Ssangyong adopted its name in 1986 when it was acquired by the Ssangyong Group
New ownership ends long period of uncertainty for Korean manufacturer; plans to shed ‘painful image’
Ssangyong Motor Company has confirmed it will rebrand as KG Mobility under its new owner, the KG Group.
The change was today approved by shareholders, having been announced by new chairman Kwak Jea-sun on 4 January.
He was quoted by the Korea Herald as saying: “The name Ssangyong Motor has a fandom with good memories, but it also has a painful image. From now, all Ssangyong cars will come out to the world under the name of KG.”
The name change is subject to shareholders’ approval at a general meeting in March.
The Korean manufacturer was purchased by KG for 950 billion won (£620 million) in August 2022, ending nearly two years of uncertainty.
Ssangyong had filed for receivership – volunteering for a dramatic restructuring overseen by the Korean courts – in December 2020, after previous owner Mahindra withdrew all investment, having failed to turn the business around in a decade under its wing.
It was almost purchased for £187m by Edison Motors, a nascent Korean company producing electric buses and commercial vehicles, but the deal fell through after Edison failed to meet a payment deadline in March 2022.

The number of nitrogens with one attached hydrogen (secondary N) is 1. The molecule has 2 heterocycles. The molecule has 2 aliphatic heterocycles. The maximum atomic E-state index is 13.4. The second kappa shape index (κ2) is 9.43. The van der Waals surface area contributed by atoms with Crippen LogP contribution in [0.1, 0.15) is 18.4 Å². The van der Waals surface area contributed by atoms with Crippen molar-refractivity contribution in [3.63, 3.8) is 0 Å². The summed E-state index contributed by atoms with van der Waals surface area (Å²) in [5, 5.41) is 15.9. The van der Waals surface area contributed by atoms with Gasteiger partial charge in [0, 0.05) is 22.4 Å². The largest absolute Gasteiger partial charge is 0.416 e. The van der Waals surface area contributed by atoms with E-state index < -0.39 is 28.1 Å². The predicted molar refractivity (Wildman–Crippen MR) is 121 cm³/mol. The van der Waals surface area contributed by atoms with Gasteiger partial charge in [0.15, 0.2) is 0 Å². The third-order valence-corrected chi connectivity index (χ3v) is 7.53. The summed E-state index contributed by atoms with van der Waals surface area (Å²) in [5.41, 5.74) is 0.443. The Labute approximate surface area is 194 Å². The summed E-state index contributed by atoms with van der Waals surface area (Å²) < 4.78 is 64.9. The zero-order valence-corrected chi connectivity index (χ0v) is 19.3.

The Korea Economic Daily reported after the deal broke down that unionised workers at Ssangyong had opposed the buyout, doubting Edison’s ability to finance the company.
The region’s managing director, Kevin Griffin, today said in a statement that “we will confirm more detail around the impact to the UK in due course”.
The changes don’t affect the forthcoming launch of the Ssangyong Torres EV, the firm’s second electric car.
Sales of the ICE Torres – not bound for the UK – began in South Korea last year.
Ssangyong is Korea’s oldest car manufacturer, founded in 1954. It adopted its current name in 1986 after being acquired by the Ssangyong Group. It was previously known as Ha Dong-Hwan Motor and then Dong-A-Motor.
Producing a series of competitively priced, hardy 4x4s and family cars, Ssangyong has historically struggled to make an impression outside Korea.
According to figures from vehicle registrations tracker Carsalesbase.com, its European sales peaked at 32,840 in 2007. They plunged dramatically during the 2008 financial crisis to 9700 and haven’t surpassed 20,000 since.
Under KG, the company now plans to focus on EV-specific platforms and developing software-defined vehicles, with planned features including autonomous driving and integration of artificial intelligence (AI).
A spokesperson for KG Mobility said: “By focusing on the design and development of future vehicles utilising new technologies such as EV-dedicated platforms, software-defined vehicles, autonomous vehicles and AI etc, the company is really embracing change, and we will grow and develop as a proud and respected future automotive mobility partner.”